Proteins are essential for life, and have a wide range of functions in the body. Some important proteins in the body include collagen (found in connective and structural tissue such as bones and ligaments), immunoglobulins (a part of the immune system) keratin (found in hair and nails). Proteins are made up of building blocks called amino acids, and proteins that we eat are broken down into these builing blocks to be recombined inthe body to produce the proteins we need. Some amino acids can be made in the body (non-essential amino acids); others cannot be made, and therefore must be taken in as part of the diet (essential amino acids).
Vegans obtain their protein from a wide variety of sources. Rich sources include beans, lentils, nuts and seeds. Tofu, made from soya beans, is a useful source, along with other soya products, such as textured vegetable protein, and tempeh (these may often be used as 'meat substitutes' in cooking). Significant amounts of protein may also be obtained from cereals. Although most vegetables contain relatively small amounts of protein, they can make an important contribution to a vegan's protein intake, due to the large quantities consumed.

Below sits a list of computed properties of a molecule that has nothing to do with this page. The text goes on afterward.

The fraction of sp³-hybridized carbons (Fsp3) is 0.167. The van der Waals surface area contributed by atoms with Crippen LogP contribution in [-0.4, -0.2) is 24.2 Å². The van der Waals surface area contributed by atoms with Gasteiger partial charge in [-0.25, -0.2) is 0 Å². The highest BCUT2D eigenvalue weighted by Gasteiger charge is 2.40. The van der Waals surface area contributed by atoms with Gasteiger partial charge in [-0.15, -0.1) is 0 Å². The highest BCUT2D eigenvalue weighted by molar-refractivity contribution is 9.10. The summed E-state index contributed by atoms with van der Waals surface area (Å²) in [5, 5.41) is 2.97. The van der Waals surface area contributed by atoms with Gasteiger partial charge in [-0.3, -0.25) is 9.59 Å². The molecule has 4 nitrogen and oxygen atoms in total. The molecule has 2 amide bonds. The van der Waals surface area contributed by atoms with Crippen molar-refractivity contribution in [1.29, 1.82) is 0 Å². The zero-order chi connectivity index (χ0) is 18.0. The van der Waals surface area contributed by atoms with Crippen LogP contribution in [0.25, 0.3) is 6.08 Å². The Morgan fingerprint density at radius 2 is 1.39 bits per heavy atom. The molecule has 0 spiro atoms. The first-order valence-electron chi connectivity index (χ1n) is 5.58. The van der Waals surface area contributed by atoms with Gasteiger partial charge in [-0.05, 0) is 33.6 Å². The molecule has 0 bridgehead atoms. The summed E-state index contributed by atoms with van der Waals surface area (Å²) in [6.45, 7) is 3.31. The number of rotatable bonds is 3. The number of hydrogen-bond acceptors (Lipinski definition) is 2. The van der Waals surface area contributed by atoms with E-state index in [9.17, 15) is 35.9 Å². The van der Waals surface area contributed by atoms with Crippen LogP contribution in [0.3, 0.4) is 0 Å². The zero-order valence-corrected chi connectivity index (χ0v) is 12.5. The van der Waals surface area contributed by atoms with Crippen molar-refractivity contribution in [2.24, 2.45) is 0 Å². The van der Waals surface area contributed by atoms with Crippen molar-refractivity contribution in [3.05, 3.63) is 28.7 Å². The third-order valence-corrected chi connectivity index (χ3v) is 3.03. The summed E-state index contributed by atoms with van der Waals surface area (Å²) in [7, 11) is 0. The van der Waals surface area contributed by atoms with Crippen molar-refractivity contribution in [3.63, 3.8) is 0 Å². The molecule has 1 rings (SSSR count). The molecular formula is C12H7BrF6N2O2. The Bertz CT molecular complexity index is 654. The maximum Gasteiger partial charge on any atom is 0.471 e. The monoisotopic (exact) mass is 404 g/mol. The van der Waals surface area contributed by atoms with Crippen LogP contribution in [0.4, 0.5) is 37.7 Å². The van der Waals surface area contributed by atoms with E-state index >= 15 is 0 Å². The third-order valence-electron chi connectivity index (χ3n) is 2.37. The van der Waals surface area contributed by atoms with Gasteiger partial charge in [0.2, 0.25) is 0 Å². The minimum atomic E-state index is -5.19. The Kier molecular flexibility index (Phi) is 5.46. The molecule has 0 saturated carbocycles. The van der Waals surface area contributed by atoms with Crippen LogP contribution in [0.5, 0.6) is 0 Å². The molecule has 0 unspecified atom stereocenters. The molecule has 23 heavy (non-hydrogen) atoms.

In addition to all the vegan sources, vegetarian sources of protein extends to eggs and cheese. Vegetarians may also eat Quorn, a mushroom protein bound with egg (see our 'meat substitutes' section for more information).
Please remember, the nutritional information on vegan Volumes' pages are a general guide only. if you are in doubt about your health or diet, consult your doctor or a dietitian.